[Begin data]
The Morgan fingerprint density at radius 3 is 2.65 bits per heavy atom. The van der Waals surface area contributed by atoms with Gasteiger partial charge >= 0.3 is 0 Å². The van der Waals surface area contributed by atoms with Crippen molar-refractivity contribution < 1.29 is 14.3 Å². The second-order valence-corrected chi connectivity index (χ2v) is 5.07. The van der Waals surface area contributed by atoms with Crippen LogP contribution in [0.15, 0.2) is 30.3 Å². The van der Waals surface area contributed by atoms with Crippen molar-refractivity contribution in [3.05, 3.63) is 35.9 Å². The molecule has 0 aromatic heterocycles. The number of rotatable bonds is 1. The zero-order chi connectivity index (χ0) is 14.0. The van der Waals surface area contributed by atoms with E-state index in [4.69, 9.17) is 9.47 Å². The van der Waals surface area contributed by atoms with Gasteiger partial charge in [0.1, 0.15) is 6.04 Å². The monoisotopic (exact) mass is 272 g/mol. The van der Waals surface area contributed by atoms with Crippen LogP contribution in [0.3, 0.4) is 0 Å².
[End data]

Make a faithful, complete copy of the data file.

The Morgan fingerprint density at radius 3 is 2.65 bits per heavy atom. The van der Waals surface area contributed by atoms with Gasteiger partial charge >= 0.3 is 0 Å². The van der Waals surface area contributed by atoms with Crippen molar-refractivity contribution < 1.29 is 14.3 Å². The second-order valence-corrected chi connectivity index (χ2v) is 5.07. The van der Waals surface area contributed by atoms with Crippen LogP contribution in [0.15, 0.2) is 30.3 Å². The van der Waals surface area contributed by atoms with Crippen molar-refractivity contribution in [3.05, 3.63) is 35.9 Å². The molecule has 0 aromatic heterocycles. The number of rotatable bonds is 1. The zero-order chi connectivity index (χ0) is 14.0. The van der Waals surface area contributed by atoms with E-state index in [4.69, 9.17) is 9.47 Å². The van der Waals surface area contributed by atoms with Gasteiger partial charge in [0.1, 0.15) is 6.04 Å². The monoisotopic (exact) mass is 272 g/mol. The van der Waals surface area contributed by atoms with Crippen LogP contribution in [0.3, 0.4) is 0 Å².